On genocide and settler colonialism: Walter L. Hixson, ‘Policing the Past: Indian Removal and Genocide Studies’, Western Historical Quarterly, 2016


Excerpt: For scholars Gary Clayton Anderson, John Mack Faragher, and Guenter Lewy, among many others, genocide appears to be a term reserved for Turks, Nazis, Cambodians, Rwandans, and other truly evil peoples but is unsuitable for application to American history.

Anderson has decided that the correct term to apply to the history of American Indian policy is ethnic cleansing, and that the 1998 Rome Statute provides the singularly correct bureaucratic entity to determine such matters. He glosses in passing that “[t]he Rome Statute does not specifically outline the crime of ‘ethnic cleansing,’” his own preferred term. He also incorrectly states that the United States has “accepted” the International Criminal Court; in fact, the United States continues to reject the jurisdiction of the ICC as a matter of state policy.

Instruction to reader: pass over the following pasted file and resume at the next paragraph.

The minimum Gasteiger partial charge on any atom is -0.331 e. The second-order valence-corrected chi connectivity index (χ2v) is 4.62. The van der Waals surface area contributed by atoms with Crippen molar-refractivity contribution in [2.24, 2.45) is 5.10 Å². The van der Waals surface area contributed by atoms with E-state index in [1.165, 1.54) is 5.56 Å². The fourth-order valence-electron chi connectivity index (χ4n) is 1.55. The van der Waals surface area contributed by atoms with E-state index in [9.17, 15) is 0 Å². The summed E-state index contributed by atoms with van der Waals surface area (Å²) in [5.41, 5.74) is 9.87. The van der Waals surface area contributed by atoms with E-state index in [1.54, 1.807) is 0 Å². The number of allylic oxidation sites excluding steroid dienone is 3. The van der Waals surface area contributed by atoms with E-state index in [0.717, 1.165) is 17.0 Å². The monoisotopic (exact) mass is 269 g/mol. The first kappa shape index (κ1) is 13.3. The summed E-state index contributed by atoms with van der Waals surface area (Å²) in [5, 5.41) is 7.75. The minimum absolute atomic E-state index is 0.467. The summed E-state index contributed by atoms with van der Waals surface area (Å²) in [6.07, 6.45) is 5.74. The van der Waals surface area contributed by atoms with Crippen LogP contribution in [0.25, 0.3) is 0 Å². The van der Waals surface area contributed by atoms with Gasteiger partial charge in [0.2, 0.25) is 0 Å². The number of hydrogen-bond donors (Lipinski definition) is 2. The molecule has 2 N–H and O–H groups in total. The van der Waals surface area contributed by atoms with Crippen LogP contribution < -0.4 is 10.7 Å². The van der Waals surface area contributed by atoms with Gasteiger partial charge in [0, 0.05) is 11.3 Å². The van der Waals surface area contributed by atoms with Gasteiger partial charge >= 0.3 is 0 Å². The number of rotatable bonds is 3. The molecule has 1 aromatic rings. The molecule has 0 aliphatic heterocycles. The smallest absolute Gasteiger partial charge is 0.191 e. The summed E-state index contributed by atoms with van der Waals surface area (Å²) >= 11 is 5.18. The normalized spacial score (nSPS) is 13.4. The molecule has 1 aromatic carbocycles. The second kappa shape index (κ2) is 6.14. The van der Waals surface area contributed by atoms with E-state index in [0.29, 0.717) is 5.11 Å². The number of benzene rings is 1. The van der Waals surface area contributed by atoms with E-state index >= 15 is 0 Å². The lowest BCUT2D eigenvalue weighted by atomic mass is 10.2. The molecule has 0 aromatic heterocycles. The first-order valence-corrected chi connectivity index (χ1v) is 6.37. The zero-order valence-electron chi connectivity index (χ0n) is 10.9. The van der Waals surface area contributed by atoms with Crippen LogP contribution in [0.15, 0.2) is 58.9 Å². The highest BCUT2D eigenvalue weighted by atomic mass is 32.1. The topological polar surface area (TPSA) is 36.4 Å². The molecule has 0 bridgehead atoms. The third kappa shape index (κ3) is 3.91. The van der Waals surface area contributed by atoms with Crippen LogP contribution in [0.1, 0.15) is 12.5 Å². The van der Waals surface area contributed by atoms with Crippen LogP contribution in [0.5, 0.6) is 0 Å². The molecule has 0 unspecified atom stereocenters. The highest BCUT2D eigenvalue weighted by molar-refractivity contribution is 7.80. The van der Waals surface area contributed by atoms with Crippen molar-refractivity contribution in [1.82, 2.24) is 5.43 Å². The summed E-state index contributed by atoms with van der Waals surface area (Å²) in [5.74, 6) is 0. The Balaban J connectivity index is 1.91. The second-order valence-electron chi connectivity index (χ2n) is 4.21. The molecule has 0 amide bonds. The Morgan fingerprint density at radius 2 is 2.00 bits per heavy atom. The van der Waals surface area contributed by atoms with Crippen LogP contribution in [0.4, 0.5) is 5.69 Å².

The historian’s task is to interrogate, frame, and contextualize terminology rather than assert (or dismiss) terms as if the meaning of these representations was precise or self-evident. I heartily concur with Anderson that ethnic cleansing is an excellent term to describe what happened in the colonial encounter. In American Settler Colonialism: A History, I employed it liberally, but I also argued that the United States “pursued a continuous ‘foreign-policy’ of colonial genocide targeting indigenous North Americans.” I added that, through centuries of borderland conflict, Americans “internalized a propensity for traumatic, righteous violence, and a quest for total security, which came to characterize a series of future conflicts.

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